5. KeithFromCanada says:

    This is why I love shopping with DX. Not because of the utter crap they sometimes sell, but because they not only are always willing to give you a refund on it, but you can talk about it right on the product page!

  6. ejonesss says:

    @ RandomUserName

    crooks can get away with this because of a known fact about electronic and electrical parts.

    if the part leaves the store it is non returnable

    if you open the package it is non returnable

    @ Tron9000

    i had seen where cpu was just a chunk of metal made to look like the cpu and fan was just a plastic chunk made to look like the fan

    http://www.geek.com/articles/chips/hands-on-unboxing-the-fake-intel-core-i7-920-2010039/

  7. freddo says:

    “You get what you pay for” isn’t always true.

    Paying more doesn’t guarantee that you get a better PSU.

  8. BigBear says:
  9. Hardcore says:

    The laughable part is that some people actually think you are getting what you pay for.
    Not only is the device fake, but you will find the transformer will be fake, thinner wire than it should be, cracked magnetics, thinner bobbin, fake isolation tape.
    Semiconductors fake or seriously out of spec.

  10. Hardcore says:

    Oh…..
    I forgot my ‘old favorite':

    The connecting cable, wires strands not pure copper, low grade steel chemically treated to be ‘copper colored’
    high mix of other metal strands such as iron & aluminum.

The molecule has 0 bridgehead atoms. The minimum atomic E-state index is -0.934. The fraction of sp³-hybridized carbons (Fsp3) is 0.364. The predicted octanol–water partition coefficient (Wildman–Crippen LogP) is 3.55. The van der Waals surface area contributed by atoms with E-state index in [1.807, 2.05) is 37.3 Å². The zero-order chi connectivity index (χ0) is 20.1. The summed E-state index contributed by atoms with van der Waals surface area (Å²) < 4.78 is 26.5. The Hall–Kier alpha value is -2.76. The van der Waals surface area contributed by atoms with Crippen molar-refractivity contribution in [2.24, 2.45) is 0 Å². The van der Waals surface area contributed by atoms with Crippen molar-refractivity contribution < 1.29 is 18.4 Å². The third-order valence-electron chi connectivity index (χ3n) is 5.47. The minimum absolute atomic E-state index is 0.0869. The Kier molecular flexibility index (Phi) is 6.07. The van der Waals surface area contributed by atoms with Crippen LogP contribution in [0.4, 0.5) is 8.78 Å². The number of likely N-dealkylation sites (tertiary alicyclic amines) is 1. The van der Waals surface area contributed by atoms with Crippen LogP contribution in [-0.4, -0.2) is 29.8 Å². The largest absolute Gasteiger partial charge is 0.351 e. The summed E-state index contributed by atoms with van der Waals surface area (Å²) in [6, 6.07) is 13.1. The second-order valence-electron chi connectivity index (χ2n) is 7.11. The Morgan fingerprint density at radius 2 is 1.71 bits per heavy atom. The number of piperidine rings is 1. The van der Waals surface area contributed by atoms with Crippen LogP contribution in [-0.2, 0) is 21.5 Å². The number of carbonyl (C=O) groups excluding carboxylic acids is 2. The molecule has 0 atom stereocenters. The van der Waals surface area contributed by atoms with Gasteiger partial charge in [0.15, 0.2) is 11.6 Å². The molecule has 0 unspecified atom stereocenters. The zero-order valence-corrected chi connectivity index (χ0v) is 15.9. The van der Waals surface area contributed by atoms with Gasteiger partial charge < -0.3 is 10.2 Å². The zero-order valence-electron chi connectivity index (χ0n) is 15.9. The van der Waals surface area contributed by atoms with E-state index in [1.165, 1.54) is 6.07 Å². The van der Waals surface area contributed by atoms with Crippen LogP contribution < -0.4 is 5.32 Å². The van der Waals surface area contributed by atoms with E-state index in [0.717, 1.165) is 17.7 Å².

Individual wire strands ‘stretched’ by up to an extra 30% before sheath is added.

    Outer cable sheath treated with highly toxic and corrosive chemicals to soften the plastic rather than use the more expensive plasticizer.
    Take the cable, place it between two CD covers and leave it a week, it will gradually ‘eat’ its way thrugh the CD covers.

  11. Sven says:

    Ooooh, i just found a good one

    It’s a 24V 4A power supply i bought on ebay for a project, the input is connected so that either hot or neutral is connected to ground, also the isolation distance between in and out is only 2mm.

  12. Addidis says:

    I got one of these, for like 2.80 a few months ago. I got lucky (not sure that is the right word for it) and the only seriously bad part of it was the connector. Replaced it and it works. Mine was different then this although outwardly identical, and clearly using an identical cord. But inside was totally different and not nearly as bad as this one was.

  13. MysticPixel says:

    Got a bin of this kind of junk in my lab.

    One of my recent favorites is a knock-off MagSafe adapter. You know how all Apple products say “Designed by Apple in California”?

    Well, this got the font and placement pretty close…

    Except that it said “Designed by California”.

  14. Galane says:

    There were quite a lot of fake “faraday flashlights” made.

    I have one with an unpopulated PCB, two coin cells, a white LED, a single layer of wire on the coilform and a crudely cut hunk of soft steel bar as a fake magnet.

    Another one I have has a PCB with all the components except the little rechargeable battery, a small amount of wire on the coilform, not connected to anything, and a real magnet. The LED is powered by a pair of coin cells.

    I’ve been thinking about making that one actually work by adding the rechargeable battery and winding the form full of fine magnet wire.